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Australian Boy Shows One Way to Handle a Bully – and More…

Last night, a video from YouTube (now taken down) was featured on a national news channel, showing an incident of bullying that was – quite frankly – shocking.

It was shocking, not only because of the graphic nature of the content, but because of the lessons it taught regarding bullying.

The video – shot at a school in Australia – showed two boys; the smaller of the two boys was the bully (lesson one) and he is clearly seen taunting the bigger, overweight boy (lesson two).

The smaller boy taunts for a few moments – and then hauls off and punches the bigger boy right in the face.  The bigger boy takes the shot, and just stands there – to which the bully hits him again.  (Lesson three).

This goes on for a few moments longer, when the bigger boy explodes. (Lesson four)

He grabs the smaller boy around the waist, heaves him up into the air – and literally spikes him like a football onto the pavement.  The smaller boy was fortunate he didn’t land on his head or he could have been seriously injured, possibly even paralyzed.  (Lesson five)

The lessons taught here are invaluable for you if you are a parent, or maybe if you are the victim of a bully boss, abusive relationship or more.  Let’s look at the lessons…

Lesson one – the bully is NOT always the biggest, meanest you-know-what.  I personally know grown men, over six feet tall, that are pushed around emotionally by their wives.  Their wives use emotions like guilt, frustration and fear of divorce to get their way.  And this is in no way restricted to just wives; this can exist in all sorts of relationships, both professional and personal.

Lesson two – the target of the bullying was a larger, overweight boy.  I have spoken on this subject at length, both in my speaking engagements and the book, “Bully Proof Kids”; kids that “stand out” as “different” are easier targets for bullies – especially if they are overweight.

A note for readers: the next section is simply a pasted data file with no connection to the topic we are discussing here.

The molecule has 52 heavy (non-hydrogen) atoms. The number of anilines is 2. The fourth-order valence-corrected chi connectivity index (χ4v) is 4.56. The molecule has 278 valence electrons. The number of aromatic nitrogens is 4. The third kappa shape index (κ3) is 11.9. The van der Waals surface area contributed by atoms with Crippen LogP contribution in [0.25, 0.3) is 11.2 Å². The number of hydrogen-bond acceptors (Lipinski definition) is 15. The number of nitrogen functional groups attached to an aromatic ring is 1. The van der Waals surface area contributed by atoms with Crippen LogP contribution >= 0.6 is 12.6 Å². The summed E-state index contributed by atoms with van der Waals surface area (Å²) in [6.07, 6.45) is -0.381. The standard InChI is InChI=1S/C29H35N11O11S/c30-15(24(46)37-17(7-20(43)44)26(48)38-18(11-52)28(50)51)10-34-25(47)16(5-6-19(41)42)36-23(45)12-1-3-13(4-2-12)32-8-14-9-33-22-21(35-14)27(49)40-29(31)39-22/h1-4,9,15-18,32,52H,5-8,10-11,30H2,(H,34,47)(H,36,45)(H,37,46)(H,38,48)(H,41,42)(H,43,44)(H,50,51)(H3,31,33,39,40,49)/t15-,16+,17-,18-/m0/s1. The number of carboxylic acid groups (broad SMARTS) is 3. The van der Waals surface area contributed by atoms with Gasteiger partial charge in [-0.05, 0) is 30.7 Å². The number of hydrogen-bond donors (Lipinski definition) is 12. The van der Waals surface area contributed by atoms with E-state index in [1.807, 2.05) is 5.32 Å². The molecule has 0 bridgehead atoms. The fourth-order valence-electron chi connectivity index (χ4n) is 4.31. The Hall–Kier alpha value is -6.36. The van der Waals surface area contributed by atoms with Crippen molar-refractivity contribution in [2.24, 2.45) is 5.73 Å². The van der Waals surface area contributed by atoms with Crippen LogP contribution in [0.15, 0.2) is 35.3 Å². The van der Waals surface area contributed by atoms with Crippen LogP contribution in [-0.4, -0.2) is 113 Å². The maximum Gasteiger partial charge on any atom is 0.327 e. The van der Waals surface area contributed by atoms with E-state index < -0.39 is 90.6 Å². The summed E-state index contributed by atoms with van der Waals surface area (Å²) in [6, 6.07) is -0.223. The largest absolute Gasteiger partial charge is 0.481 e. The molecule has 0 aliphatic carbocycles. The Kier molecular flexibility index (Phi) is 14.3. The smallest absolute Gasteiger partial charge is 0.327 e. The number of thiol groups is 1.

Lesson three – the one I have been screaming from the rooftops for years, is that turning the other cheek does NOT work.

In some instances – SOME, and they are rare – it does work but, the emotional damage done to the person who is turning the other cheek can last a lifetime.  In every instance that I know of, from personal experience and from working with thousands of adults and children that have been in similar circumstances, the self-image and self-esteem boost that comes from standing up to the bully in their lives far exceeds the potential reprucussions, no matter what.

Lesson four – This is what happens when you “turn the other cheek” for too long; it bottles up and eventually comes out in many forms.

It could be you drinking too much; it could be depression, anxiety, sleeplessness.  I have seen cases so intense were people developed neuromuscular conditions like fibromyalgia.  Kids will stop doing things they love to do, like sports, reading or hanging out with friends.

I’ve seen people quit their jobs, uproot their families and move, just to get away from bullies at the workplace or in the neighborhood.  I’ve heard of parents that snap, transferring their child out of school to a new one or filing a lawsuit against the family of the bully.

All because they kept “turning the other cheek” until they couldn’t stand it anymore – and snapped.

Lesson five – Violence is rarely the answer to anything.  But,  if you find yourself in a situation where you are being physically assaulted – legally defined as, “an intentional act by one person that creates an apprehension in another of an imminent harmful or offensive contact” – you have the right to protect yourself.

Unless you are being physically harmed,  you always want to stand up to the bully or address the situation in a non-violent manner.  In the instance of this boy standing up for himself, he did the right thing by protecting himself – but the severity of his response was way over the top.

These are powerful lessons for you as you educate and prepare yourself to stand up to the bullies in your life.  Armed with this knowledge, you will be prepared to handle the issue of bullying properly should the situation ever arise.

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